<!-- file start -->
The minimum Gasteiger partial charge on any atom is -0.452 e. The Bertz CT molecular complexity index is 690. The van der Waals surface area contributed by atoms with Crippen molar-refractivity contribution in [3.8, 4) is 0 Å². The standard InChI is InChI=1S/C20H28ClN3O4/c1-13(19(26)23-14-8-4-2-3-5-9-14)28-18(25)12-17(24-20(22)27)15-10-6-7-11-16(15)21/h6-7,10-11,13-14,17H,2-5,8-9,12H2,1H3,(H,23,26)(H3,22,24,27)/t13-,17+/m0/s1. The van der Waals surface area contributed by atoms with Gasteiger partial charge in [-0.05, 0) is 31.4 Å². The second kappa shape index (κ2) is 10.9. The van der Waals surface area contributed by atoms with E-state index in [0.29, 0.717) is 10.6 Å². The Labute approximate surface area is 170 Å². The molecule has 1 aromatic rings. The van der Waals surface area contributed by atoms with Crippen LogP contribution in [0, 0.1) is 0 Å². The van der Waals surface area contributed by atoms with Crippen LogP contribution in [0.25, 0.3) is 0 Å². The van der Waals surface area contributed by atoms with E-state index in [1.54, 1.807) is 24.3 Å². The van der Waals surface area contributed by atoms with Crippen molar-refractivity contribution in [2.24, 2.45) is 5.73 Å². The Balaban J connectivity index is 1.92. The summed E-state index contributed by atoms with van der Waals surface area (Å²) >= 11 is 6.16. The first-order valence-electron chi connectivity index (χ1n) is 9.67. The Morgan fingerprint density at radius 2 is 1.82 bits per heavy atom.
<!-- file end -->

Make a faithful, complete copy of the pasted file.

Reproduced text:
The minimum Gasteiger partial charge on any atom is -0.452 e. The Bertz CT molecular complexity index is 690. The van der Waals surface area contributed by atoms with Crippen molar-refractivity contribution in [3.8, 4) is 0 Å². The standard InChI is InChI=1S/C20H28ClN3O4/c1-13(19(26)23-14-8-4-2-3-5-9-14)28-18(25)12-17(24-20(22)27)15-10-6-7-11-16(15)21/h6-7,10-11,13-14,17H,2-5,8-9,12H2,1H3,(H,23,26)(H3,22,24,27)/t13-,17+/m0/s1. The van der Waals surface area contributed by atoms with Gasteiger partial charge in [-0.05, 0) is 31.4 Å². The second kappa shape index (κ2) is 10.9. The van der Waals surface area contributed by atoms with E-state index in [0.29, 0.717) is 10.6 Å². The Labute approximate surface area is 170 Å². The molecule has 1 aromatic rings. The van der Waals surface area contributed by atoms with Crippen LogP contribution in [0, 0.1) is 0 Å². The van der Waals surface area contributed by atoms with Crippen LogP contribution in [0.25, 0.3) is 0 Å². The van der Waals surface area contributed by atoms with E-state index in [1.54, 1.807) is 24.3 Å². The van der Waals surface area contributed by atoms with Crippen molar-refractivity contribution in [2.24, 2.45) is 5.73 Å². The Balaban J connectivity index is 1.92. The summed E-state index contributed by atoms with van der Waals surface area (Å²) >= 11 is 6.16. The first-order valence-electron chi connectivity index (χ1n) is 9.67. The Morgan fingerprint density at radius 2 is 1.82 bits per heavy atom.